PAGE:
Quantcast
Environmental News for a Healthier Planet and Life

Help Support EcoWatch

Climate Change Is Already Amplifying the Affordable Housing Crisis

Climate
Ten feet of water flooded 20 percent of this Minot, North Dakota neighborhood in June 2011. DVIDSHUB / CC BY 2.0

By Jared Brey

When Hurricane Michael tore through the Florida panhandle last October, it killed at least 43 people, caused an estimated $25 billion in damage and destroyed thousands of homes.


In Mexico Beach, Florida, where the storm made landfall and the damage was concentrated, nearly half the homes were destroyed and almost all of them were damaged. Many residents were still living in substandard housing six months after the storm, and competing for a shrunken pool of rental units with workers who had come to town to assist in the storm recovery, according to a report in The Washington Post.

Other areas of Florida were already facing challenging housing shortages. And earlier this year, as Next City reported, the state legislature once again pulled money from an affordable housing trust fund to pay for other programs, including disaster relief.

Housing damage from extreme weather events like Hurricane Michael "further compounds the nationwide affordable housing crisis," the Center for American Progress, the left-leaning D.C. think tank with close ties to the Democratic Party, wrote in a report released earlier this month called A Perfect Storm: Extreme Weather as an Affordable Housing Crisis Multiplier.

"Efforts to address the devastating impacts of natural disasters … have thus far failed to consider the threat multiplier effect that more extreme weather and scarce supply of affordable housing has on frontline communities — those most likely to experience the worst and first climate impacts," the report says. "Solutions that offer only temporary relief in the wake of disasters and/or are directed to wealthier households and homeowners will perpetuate the loss of affordable housing stock that, when damaged, is often demolished rather than rebuilt. Moreover, they will increase displacement, housing poverty, and homelessness."

Catastrophic weather events are becoming more frequent. In the last three years, for example, weather events like storms, floods and wildfires that caused at least $1 billion in damage, adjusted for inflation, doubled the yearly average during the period between 1980 and 2018.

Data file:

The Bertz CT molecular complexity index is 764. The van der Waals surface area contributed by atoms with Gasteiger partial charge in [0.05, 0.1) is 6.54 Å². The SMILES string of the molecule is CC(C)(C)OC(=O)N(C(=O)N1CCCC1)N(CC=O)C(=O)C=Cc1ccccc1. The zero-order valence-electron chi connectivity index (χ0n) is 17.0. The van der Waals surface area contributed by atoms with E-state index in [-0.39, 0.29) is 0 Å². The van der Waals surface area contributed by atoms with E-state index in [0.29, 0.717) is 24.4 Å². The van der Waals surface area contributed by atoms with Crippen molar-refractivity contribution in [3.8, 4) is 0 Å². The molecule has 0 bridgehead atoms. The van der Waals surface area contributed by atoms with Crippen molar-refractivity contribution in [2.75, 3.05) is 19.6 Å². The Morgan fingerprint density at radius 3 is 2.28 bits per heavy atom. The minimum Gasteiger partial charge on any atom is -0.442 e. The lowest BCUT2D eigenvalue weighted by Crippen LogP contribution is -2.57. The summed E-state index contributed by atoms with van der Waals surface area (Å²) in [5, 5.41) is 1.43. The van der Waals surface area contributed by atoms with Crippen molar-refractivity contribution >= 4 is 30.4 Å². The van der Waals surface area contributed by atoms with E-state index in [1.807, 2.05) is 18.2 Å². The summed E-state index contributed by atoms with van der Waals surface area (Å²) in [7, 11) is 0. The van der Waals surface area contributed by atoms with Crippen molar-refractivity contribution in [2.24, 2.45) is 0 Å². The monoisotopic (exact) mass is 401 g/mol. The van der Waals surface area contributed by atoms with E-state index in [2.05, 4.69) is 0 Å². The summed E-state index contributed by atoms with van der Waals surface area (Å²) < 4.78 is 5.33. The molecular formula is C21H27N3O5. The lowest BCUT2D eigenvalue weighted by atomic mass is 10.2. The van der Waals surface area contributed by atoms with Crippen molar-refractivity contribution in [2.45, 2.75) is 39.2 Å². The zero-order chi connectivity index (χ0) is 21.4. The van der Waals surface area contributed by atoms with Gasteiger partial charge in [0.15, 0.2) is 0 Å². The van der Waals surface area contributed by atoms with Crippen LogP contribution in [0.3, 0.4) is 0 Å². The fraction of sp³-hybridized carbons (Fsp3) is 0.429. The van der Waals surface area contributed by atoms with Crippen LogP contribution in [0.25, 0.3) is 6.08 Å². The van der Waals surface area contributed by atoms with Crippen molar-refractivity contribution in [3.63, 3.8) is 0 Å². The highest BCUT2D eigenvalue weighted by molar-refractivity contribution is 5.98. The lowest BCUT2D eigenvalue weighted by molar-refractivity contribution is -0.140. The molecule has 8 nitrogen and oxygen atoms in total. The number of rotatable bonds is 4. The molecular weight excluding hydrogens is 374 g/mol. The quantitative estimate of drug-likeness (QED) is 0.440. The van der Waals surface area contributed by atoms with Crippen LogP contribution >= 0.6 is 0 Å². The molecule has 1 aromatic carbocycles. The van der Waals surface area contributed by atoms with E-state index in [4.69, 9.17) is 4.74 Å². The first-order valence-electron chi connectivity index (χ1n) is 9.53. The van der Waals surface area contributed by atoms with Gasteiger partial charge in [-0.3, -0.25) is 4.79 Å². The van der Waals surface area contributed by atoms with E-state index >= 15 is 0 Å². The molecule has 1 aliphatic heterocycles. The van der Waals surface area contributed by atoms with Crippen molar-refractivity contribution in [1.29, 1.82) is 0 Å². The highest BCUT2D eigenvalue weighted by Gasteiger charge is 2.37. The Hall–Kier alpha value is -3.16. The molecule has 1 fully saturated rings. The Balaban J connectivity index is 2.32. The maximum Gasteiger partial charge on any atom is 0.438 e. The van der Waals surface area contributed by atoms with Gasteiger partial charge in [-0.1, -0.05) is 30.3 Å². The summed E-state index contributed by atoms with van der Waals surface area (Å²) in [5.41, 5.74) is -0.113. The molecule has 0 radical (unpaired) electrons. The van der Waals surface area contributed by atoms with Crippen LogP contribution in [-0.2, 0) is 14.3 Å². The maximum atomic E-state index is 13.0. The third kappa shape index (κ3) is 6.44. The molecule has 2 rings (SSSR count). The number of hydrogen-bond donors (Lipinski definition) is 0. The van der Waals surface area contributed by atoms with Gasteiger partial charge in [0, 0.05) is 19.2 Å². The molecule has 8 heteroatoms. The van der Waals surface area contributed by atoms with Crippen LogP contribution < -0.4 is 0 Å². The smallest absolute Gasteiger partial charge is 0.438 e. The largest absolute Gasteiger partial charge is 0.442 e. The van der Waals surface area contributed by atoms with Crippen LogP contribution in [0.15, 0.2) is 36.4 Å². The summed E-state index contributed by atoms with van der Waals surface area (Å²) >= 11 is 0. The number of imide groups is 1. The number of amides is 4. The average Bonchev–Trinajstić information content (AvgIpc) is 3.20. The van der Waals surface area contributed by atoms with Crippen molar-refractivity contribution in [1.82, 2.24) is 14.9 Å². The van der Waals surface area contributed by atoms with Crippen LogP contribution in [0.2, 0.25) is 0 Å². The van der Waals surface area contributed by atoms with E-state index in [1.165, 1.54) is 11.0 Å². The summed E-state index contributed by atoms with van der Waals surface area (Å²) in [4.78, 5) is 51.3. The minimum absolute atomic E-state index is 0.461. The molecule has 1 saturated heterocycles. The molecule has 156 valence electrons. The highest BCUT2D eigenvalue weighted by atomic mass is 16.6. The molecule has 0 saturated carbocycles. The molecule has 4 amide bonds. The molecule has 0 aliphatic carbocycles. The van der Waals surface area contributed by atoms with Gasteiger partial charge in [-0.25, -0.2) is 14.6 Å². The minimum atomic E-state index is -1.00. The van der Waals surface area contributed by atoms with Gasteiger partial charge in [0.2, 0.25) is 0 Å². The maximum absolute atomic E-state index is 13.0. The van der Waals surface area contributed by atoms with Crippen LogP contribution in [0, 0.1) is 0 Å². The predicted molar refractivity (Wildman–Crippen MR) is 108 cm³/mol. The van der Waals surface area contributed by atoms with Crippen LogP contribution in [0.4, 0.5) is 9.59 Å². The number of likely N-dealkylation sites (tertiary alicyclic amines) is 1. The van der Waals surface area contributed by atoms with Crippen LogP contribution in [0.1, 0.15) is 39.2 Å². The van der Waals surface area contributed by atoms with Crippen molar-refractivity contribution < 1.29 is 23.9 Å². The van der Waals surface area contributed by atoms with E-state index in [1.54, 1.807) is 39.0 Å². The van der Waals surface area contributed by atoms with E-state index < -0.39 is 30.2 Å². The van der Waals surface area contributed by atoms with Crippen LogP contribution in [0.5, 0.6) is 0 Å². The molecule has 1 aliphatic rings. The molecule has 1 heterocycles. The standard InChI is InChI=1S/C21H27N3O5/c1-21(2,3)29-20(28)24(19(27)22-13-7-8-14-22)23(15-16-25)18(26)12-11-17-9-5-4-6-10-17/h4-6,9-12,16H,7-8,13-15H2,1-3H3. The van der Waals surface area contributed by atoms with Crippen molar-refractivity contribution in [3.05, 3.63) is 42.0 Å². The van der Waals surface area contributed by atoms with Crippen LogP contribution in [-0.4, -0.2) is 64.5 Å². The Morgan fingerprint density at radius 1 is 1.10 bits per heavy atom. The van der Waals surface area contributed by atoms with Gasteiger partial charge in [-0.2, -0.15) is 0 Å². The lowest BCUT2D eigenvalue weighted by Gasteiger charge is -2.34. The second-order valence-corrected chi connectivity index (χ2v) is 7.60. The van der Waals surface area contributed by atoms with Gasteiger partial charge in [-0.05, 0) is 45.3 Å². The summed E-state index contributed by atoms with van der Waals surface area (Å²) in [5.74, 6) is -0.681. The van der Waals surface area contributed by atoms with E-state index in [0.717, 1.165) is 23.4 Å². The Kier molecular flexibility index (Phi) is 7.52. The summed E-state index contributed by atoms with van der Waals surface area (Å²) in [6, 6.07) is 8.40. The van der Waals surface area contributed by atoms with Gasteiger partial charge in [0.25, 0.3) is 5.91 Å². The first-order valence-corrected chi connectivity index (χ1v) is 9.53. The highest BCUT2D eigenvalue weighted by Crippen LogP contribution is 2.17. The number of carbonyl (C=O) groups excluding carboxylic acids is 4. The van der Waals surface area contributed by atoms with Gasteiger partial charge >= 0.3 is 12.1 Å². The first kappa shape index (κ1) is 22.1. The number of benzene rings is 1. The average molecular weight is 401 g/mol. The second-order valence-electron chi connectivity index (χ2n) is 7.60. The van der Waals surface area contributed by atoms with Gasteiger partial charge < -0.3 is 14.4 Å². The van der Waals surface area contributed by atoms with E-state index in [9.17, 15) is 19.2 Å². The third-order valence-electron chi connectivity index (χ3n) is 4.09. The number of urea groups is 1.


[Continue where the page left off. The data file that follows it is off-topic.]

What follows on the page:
"One of the reasons we wanted to write something like this was because, I think, people get caught up in thinking and hearing that climate change is some kind of distant threat," says Heidi Schultheis, a co-author and senior policy analyst in the Poverty to Prosperity Program at CAP. "It feels a little bit intangible. We don't see it affecting our day to day lives. We really wanted to bring home to people that this is not a distant threat. This is very much happening right now."

The report cites a March study from the National Low Income Housing Coalition which shows a nationwide shortage of 7 million housing units for low-income renters. That shortage disproportionately harms low-income communities of color and people with disabilities. Natural disasters not only exacerbate homelessness by destroying existing housing, but they also have outsized mental and physical health impacts on people who are already experiencing homelessness, the report says.

The report, which was published six months after the United Nations Security Council held a discussion about climate change as a global "threat multiplier," makes a number of recommendations for ways that the federal government as well as state and local policymakers can "build strong, healthy, fair, accessible, and affordable communities that are resilient to future climate change impacts." Congress, for example, should direct HUD and FEMA to coordinate evacuation efforts and housing assistance in the wake of national disasters in racially equitable ways and in compliance with the Fair Housing Act, the report says.

Congress should also expand federal funding for rental assistance and homelessness services programs, it says. In addition, leaders at the state, local, and federal levels should invest in climate resilient infrastructure and community development projects that don't create displacement, while adopting design guidelines that account for greater extreme weather risks. Specifically, the Center calls on Congress to pass the Reforming Disaster Recovery Act of 2019, which would address the equitable disaster funding recommendations, and for HUD to fully implement the Affirmatively Furthering Fair Housing rule, which would require housing authorities to address local segregation.

States and cities also need to acknowledge the increasing frequency of extreme weather events and plan for them, says Valerie Novack, the 2019 Portlight Fellow for the Center's Disability Justice Initiative, and a co-author of the report. For many cities, damages from weather events that impact housing aren't even big, headline-grabbing tropical storms or hurricanes, but more workaday floods or storms that can happen on a regular basis, Novack says. And governments also need to acknowledge the time it takes to recover from the biggest disasters.

"If it really takes us a decade to recover, and these events aren't going to slow down, then what's the reality of the scope of recovery year to year?" Novack says.